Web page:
Oil Spill In The Gulf – The tragedy continues

It is Jam Band Friday – but I am too sad for it today…:+{

I continue to support our sister group LEAN. According to the news the oil has reached the S. Louisiana Coast and the seas have kicked up making containment impossible. The Gulf is doomed.


Louisiana  Environmental Action NetworkLMRK logoLouisiana Environmental Action Network
Lower Mississippi RIVERKEEPER©

Helping to Make Louisiana Safe for Future Generations

APRIL 29, 2010
Oil may already be impacting the Louisiana shoreline
Forecast location for oil for 6:00 p.m. on April 29, 2010
Forecast location for oil

From the Unified Command:

Forecast is for increasing SE winds today and then strong, persistant SE winds of 15-25 kts from tonight through saturday night. These winds will continue to bring the oil towards the shoreline. Satellite imagery from this morning indicates the western edge of the oil is 7-8 miles from the delta, but oil was observed during overflights yesterday afternoon several miles off SE pass in the Mississippi River Convergence – This could be the leading edge of the tarballs becoming concentrated in this region. Shoreline impacts could hence occur as early as this morning, if the onshore winds are strong enough for the oil to escape the convergence zone, Shoreline impacts become increasingly likely later in the day and into Friday with the strengthening onshore winds. Morning overflight observations will be critical in assessing the strength of the convergence zone.

A flyover on Wednesday, April 28 at 2:00 p.m. (CDT), continued to show a large, rainbow sheen with areas of emulsified crude, approximately 16 miles off the coast of Louisiana.

On April 28 at approximately 4:45 p.m. (CDT), the response team conducted a successful controlled burn and is evaluating conducting additional burns.

More than 174,060 feet of boom (barrier) has been assigned to contain the spill.  An additional 243,260 feet is available and 265,460 feet has been ordered.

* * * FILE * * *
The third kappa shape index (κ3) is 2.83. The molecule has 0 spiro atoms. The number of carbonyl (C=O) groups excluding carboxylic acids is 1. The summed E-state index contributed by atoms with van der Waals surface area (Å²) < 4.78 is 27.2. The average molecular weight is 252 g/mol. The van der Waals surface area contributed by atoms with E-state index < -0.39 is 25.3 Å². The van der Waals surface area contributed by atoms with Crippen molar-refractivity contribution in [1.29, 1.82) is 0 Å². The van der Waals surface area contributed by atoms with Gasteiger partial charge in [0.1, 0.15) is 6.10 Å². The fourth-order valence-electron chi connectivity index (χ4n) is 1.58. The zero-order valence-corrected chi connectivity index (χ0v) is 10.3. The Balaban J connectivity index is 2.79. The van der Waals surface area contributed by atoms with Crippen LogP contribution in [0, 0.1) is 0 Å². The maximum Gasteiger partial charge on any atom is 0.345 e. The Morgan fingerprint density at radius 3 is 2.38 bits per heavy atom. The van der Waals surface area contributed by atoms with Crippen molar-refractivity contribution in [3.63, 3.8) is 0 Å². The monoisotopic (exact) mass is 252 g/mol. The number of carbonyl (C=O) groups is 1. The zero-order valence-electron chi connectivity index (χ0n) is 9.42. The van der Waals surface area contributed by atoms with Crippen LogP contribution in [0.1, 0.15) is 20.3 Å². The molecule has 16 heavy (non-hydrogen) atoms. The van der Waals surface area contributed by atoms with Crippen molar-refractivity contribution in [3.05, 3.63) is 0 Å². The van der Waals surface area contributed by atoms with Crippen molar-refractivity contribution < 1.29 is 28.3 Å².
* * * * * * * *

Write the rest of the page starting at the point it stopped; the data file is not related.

To date, the oil spill response team has recovered 18,180 barrels (763,560 gallons) of an oil-water mix. Vessels are in place and continuing recovery operations.
76 response vessels are being used including skimmers, tugs, barges and recovery vessels.

98,361 gallons of dispersant have been deployed and an additional 75,000 gallons are available.

Five staging areas are in place and ready to protect sensitive shorelines.  These areas include:
Biloxi, Miss., Pensacola, Fla. Venice, La., Pascagoula, Miss., and Theodore, Ala.

Weather conditions for April 29 – Winds from the southeast at 5-15 mph, choppy rough seas.

To report oiled or injured wildlife, please call 1-800-557-1401.
To discuss spill related damage claims, please call 1-800-440-0858.
To report oil on land, or for general Community and Volunteer Information, please call 1-866-448-5816.

Support this vital work today!

Yes! I want to help make Louisiana safe for us and for future generations!

LEAN is a 501(c)3 Non-Profit Organization Louisiana Environmental Action Network (LEAN) is a non-profit organization working to foster communication and cooperation among citizens and groups to address Louisiana’s environmental problems.

For More About LEAN:


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